There are three realities that need to be understood by both clinicians and patients: (1) fibromyalgia is a complex chronic pain condition and current treatment is palliative rather than curative; (2) the major aim of treatment is to improve function, not abolish pain; and (3) a cycle of chronic pain, stress, and psychological arousal often generates a set of secondary symptoms. These secondary symptoms provide a positive feedback loop that is amenable to modification by cognitive-behavioral techniques. Multidisciplinary group treatment programs are especially suited to such techniques; their aim should be to maximize subsequent clinician-patient interactions. Thus, a current concept of optimal management is a blend of multidisciplinary group therapy and individualized clinician-based treatment.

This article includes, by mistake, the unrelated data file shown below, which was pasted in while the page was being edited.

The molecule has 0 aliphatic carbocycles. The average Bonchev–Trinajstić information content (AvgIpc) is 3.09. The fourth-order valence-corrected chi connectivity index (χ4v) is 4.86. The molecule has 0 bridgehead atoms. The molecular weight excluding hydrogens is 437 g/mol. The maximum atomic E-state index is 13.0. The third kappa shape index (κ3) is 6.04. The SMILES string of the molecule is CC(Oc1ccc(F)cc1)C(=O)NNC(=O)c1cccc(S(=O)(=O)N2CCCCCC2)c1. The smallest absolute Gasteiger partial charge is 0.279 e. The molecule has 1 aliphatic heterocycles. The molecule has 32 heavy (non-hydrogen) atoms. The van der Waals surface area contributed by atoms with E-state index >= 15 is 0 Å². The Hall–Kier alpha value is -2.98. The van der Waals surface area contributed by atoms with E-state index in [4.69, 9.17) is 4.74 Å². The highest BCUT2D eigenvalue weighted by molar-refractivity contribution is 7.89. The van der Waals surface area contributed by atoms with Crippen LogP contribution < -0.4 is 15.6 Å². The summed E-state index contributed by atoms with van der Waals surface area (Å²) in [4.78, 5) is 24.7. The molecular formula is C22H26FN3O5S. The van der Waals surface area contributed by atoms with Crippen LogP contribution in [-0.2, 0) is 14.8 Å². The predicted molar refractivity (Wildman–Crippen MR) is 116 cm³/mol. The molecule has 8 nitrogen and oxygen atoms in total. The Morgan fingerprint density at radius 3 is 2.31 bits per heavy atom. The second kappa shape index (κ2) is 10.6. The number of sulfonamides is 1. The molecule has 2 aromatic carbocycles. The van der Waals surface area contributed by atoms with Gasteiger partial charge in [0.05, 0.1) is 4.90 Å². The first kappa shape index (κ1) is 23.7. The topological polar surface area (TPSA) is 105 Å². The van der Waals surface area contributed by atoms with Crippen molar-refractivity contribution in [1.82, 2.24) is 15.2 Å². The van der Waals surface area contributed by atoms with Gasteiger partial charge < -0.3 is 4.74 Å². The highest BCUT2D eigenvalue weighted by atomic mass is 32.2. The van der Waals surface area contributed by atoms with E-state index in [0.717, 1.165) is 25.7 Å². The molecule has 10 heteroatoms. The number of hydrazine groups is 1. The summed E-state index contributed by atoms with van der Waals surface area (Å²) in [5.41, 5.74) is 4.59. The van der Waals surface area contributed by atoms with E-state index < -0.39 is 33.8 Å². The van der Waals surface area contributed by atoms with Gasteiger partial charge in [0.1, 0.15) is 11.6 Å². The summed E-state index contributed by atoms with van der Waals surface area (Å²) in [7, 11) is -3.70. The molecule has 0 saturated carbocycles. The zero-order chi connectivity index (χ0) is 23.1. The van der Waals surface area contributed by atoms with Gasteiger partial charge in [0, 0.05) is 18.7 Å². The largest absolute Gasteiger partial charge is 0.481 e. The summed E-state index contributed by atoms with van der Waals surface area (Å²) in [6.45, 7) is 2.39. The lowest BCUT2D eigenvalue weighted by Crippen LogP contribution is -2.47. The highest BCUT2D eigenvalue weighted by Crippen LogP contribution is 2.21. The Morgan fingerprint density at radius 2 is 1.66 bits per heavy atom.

Rheum Dis Clin North Am 1996 May;22(2):351-67.
Department of Medicine, Oregon Health Sciences University, Portland, USA.
PMID: 8860803, UI: 97013968